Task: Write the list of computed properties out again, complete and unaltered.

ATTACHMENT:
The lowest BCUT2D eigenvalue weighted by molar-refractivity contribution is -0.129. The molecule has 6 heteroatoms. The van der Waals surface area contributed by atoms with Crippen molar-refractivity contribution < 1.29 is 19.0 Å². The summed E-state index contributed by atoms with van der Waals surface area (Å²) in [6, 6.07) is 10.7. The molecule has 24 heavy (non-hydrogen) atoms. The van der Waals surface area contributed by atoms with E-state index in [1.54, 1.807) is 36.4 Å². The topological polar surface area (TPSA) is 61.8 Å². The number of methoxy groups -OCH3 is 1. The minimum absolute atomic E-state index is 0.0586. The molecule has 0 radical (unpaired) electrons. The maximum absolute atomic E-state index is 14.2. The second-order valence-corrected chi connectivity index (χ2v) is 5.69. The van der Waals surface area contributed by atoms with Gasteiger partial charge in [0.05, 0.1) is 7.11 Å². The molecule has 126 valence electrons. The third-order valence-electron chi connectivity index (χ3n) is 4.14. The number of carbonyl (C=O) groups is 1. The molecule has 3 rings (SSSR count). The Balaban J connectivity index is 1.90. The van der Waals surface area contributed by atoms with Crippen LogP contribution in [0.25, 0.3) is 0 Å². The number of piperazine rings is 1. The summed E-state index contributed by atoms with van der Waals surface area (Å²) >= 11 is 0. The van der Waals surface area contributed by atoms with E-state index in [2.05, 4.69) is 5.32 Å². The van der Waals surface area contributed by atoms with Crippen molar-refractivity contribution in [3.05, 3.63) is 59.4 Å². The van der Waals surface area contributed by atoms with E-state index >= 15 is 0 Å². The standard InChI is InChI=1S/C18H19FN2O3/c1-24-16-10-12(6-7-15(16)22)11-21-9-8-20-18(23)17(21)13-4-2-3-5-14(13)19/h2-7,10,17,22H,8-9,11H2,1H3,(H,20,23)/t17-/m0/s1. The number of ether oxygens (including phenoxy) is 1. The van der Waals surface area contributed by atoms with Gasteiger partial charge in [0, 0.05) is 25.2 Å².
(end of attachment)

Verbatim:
The lowest BCUT2D eigenvalue weighted by molar-refractivity contribution is -0.129. The molecule has 6 heteroatoms. The van der Waals surface area contributed by atoms with Crippen molar-refractivity contribution < 1.29 is 19.0 Å². The summed E-state index contributed by atoms with van der Waals surface area (Å²) in [6, 6.07) is 10.7. The molecule has 24 heavy (non-hydrogen) atoms. The van der Waals surface area contributed by atoms with E-state index in [1.54, 1.807) is 36.4 Å². The topological polar surface area (TPSA) is 61.8 Å². The number of methoxy groups -OCH3 is 1. The minimum absolute atomic E-state index is 0.0586. The molecule has 0 radical (unpaired) electrons. The maximum absolute atomic E-state index is 14.2. The second-order valence-corrected chi connectivity index (χ2v) is 5.69. The van der Waals surface area contributed by atoms with Gasteiger partial charge in [0.05, 0.1) is 7.11 Å². The molecule has 126 valence electrons. The third-order valence-electron chi connectivity index (χ3n) is 4.14. The number of carbonyl (C=O) groups is 1. The molecule has 3 rings (SSSR count). The Balaban J connectivity index is 1.90. The van der Waals surface area contributed by atoms with Crippen LogP contribution in [0.25, 0.3) is 0 Å². The number of piperazine rings is 1. The summed E-state index contributed by atoms with van der Waals surface area (Å²) >= 11 is 0. The van der Waals surface area contributed by atoms with E-state index in [2.05, 4.69) is 5.32 Å². The van der Waals surface area contributed by atoms with Crippen molar-refractivity contribution in [3.05, 3.63) is 59.4 Å². The van der Waals surface area contributed by atoms with E-state index >= 15 is 0 Å². The standard InChI is InChI=1S/C18H19FN2O3/c1-24-16-10-12(6-7-15(16)22)11-21-9-8-20-18(23)17(21)13-4-2-3-5-14(13)19/h2-7,10,17,22H,8-9,11H2,1H3,(H,20,23)/t17-/m0/s1. The number of ether oxygens (including phenoxy) is 1. The van der Waals surface area contributed by atoms with Gasteiger partial charge in [0, 0.05) is 25.2 Å².